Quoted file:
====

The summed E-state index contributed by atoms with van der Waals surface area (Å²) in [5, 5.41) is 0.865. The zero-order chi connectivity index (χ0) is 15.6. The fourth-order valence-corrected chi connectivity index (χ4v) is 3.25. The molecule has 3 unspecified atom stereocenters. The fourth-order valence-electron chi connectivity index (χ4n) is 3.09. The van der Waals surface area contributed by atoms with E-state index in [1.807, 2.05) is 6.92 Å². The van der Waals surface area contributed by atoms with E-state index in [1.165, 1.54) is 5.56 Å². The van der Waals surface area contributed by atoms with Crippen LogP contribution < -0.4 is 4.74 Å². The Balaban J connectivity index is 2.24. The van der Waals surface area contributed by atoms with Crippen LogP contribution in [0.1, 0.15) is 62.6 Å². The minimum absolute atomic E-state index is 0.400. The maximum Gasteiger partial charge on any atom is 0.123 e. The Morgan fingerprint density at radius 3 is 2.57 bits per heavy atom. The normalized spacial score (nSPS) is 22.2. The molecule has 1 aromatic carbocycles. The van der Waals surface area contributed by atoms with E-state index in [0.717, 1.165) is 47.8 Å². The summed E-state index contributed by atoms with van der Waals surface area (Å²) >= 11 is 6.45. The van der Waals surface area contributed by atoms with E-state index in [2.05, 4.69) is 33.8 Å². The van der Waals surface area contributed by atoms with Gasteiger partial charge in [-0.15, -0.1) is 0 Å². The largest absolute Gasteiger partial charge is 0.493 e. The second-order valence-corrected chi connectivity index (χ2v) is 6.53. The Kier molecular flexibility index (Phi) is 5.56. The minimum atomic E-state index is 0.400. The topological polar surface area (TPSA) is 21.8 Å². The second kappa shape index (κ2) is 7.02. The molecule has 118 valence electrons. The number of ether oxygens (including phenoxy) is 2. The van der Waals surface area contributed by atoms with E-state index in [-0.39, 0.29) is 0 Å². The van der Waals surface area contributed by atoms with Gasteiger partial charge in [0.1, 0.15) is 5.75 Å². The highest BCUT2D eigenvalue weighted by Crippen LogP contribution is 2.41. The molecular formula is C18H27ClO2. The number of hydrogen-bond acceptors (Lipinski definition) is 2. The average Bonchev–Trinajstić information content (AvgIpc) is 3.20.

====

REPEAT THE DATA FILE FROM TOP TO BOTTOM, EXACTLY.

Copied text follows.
The summed E-state index contributed by atoms with van der Waals surface area (Å²) in [5, 5.41) is 0.865. The zero-order chi connectivity index (χ0) is 15.6. The fourth-order valence-corrected chi connectivity index (χ4v) is 3.25. The molecule has 3 unspecified atom stereocenters. The fourth-order valence-electron chi connectivity index (χ4n) is 3.09. The van der Waals surface area contributed by atoms with E-state index in [1.807, 2.05) is 6.92 Å². The van der Waals surface area contributed by atoms with E-state index in [1.165, 1.54) is 5.56 Å². The van der Waals surface area contributed by atoms with Crippen LogP contribution < -0.4 is 4.74 Å². The Balaban J connectivity index is 2.24. The van der Waals surface area contributed by atoms with Crippen LogP contribution in [0.1, 0.15) is 62.6 Å². The minimum absolute atomic E-state index is 0.400. The maximum Gasteiger partial charge on any atom is 0.123 e. The Morgan fingerprint density at radius 3 is 2.57 bits per heavy atom. The normalized spacial score (nSPS) is 22.2. The molecule has 1 aromatic carbocycles. The van der Waals surface area contributed by atoms with E-state index in [0.717, 1.165) is 47.8 Å². The summed E-state index contributed by atoms with van der Waals surface area (Å²) >= 11 is 6.45. The van der Waals surface area contributed by atoms with E-state index in [2.05, 4.69) is 33.8 Å². The van der Waals surface area contributed by atoms with Gasteiger partial charge in [-0.15, -0.1) is 0 Å². The largest absolute Gasteiger partial charge is 0.493 e. The second-order valence-corrected chi connectivity index (χ2v) is 6.53. The Kier molecular flexibility index (Phi) is 5.56. The minimum atomic E-state index is 0.400. The topological polar surface area (TPSA) is 21.8 Å². The second kappa shape index (κ2) is 7.02. The molecule has 118 valence electrons. The number of ether oxygens (including phenoxy) is 2. The van der Waals surface area contributed by atoms with E-state index in [-0.39, 0.29) is 0 Å². The van der Waals surface area contributed by atoms with Gasteiger partial charge in [0.1, 0.15) is 5.75 Å². The highest BCUT2D eigenvalue weighted by Crippen LogP contribution is 2.41. The molecular formula is C18H27ClO2. The number of hydrogen-bond acceptors (Lipinski definition) is 2. The average Bonchev–Trinajstić information content (AvgIpc) is 3.20.